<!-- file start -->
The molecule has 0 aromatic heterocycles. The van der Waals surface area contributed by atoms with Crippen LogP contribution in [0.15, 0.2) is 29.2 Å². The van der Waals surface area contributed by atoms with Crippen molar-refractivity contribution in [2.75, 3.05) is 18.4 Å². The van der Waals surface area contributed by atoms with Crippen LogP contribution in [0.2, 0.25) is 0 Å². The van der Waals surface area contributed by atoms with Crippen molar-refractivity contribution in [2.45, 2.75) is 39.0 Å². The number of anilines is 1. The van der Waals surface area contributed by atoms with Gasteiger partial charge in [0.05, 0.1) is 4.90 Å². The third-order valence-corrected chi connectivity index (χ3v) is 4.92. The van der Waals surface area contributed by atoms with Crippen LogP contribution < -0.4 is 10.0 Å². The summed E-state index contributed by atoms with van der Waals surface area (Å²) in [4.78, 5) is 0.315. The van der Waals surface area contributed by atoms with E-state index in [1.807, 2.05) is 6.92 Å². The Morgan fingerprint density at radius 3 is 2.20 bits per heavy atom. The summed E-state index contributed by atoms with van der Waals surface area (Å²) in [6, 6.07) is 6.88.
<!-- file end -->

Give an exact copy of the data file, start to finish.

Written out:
The molecule has 0 aromatic heterocycles. The van der Waals surface area contributed by atoms with Crippen LogP contribution in [0.15, 0.2) is 29.2 Å². The van der Waals surface area contributed by atoms with Crippen molar-refractivity contribution in [2.75, 3.05) is 18.4 Å². The van der Waals surface area contributed by atoms with Crippen LogP contribution in [0.2, 0.25) is 0 Å². The van der Waals surface area contributed by atoms with Crippen molar-refractivity contribution in [2.45, 2.75) is 39.0 Å². The number of anilines is 1. The van der Waals surface area contributed by atoms with Gasteiger partial charge in [0.05, 0.1) is 4.90 Å². The third-order valence-corrected chi connectivity index (χ3v) is 4.92. The van der Waals surface area contributed by atoms with Crippen LogP contribution < -0.4 is 10.0 Å². The summed E-state index contributed by atoms with van der Waals surface area (Å²) in [4.78, 5) is 0.315. The van der Waals surface area contributed by atoms with E-state index in [1.807, 2.05) is 6.92 Å². The Morgan fingerprint density at radius 3 is 2.20 bits per heavy atom. The summed E-state index contributed by atoms with van der Waals surface area (Å²) in [6, 6.07) is 6.88.